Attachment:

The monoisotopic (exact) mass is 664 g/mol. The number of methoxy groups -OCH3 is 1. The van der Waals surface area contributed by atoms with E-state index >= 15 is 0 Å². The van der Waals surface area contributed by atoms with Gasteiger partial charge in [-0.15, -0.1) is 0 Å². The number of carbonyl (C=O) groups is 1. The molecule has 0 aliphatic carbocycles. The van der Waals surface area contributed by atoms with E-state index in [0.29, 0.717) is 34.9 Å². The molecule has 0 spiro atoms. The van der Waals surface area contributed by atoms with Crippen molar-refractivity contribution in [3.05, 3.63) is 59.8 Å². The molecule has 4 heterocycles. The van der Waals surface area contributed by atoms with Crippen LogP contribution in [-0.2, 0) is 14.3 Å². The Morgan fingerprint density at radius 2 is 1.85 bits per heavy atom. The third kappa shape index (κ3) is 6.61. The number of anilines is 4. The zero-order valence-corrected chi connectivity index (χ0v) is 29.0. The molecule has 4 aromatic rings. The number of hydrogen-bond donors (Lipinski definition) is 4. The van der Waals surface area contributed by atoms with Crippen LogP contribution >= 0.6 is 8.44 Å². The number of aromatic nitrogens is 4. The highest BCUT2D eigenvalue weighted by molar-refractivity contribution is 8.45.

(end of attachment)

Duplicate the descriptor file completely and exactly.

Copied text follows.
The monoisotopic (exact) mass is 664 g/mol. The number of methoxy groups -OCH3 is 1. The van der Waals surface area contributed by atoms with E-state index >= 15 is 0 Å². The van der Waals surface area contributed by atoms with Gasteiger partial charge in [-0.15, -0.1) is 0 Å². The number of carbonyl (C=O) groups is 1. The molecule has 0 aliphatic carbocycles. The van der Waals surface area contributed by atoms with E-state index in [0.29, 0.717) is 34.9 Å². The molecule has 0 spiro atoms. The van der Waals surface area contributed by atoms with Crippen molar-refractivity contribution in [3.05, 3.63) is 59.8 Å². The molecule has 4 heterocycles. The van der Waals surface area contributed by atoms with Crippen LogP contribution in [-0.2, 0) is 14.3 Å². The Morgan fingerprint density at radius 2 is 1.85 bits per heavy atom. The third kappa shape index (κ3) is 6.61. The number of anilines is 4. The zero-order valence-corrected chi connectivity index (χ0v) is 29.0. The molecule has 4 aromatic rings. The number of hydrogen-bond donors (Lipinski definition) is 4. The van der Waals surface area contributed by atoms with Crippen LogP contribution >= 0.6 is 8.44 Å². The number of aromatic nitrogens is 4. The highest BCUT2D eigenvalue weighted by molar-refractivity contribution is 8.45.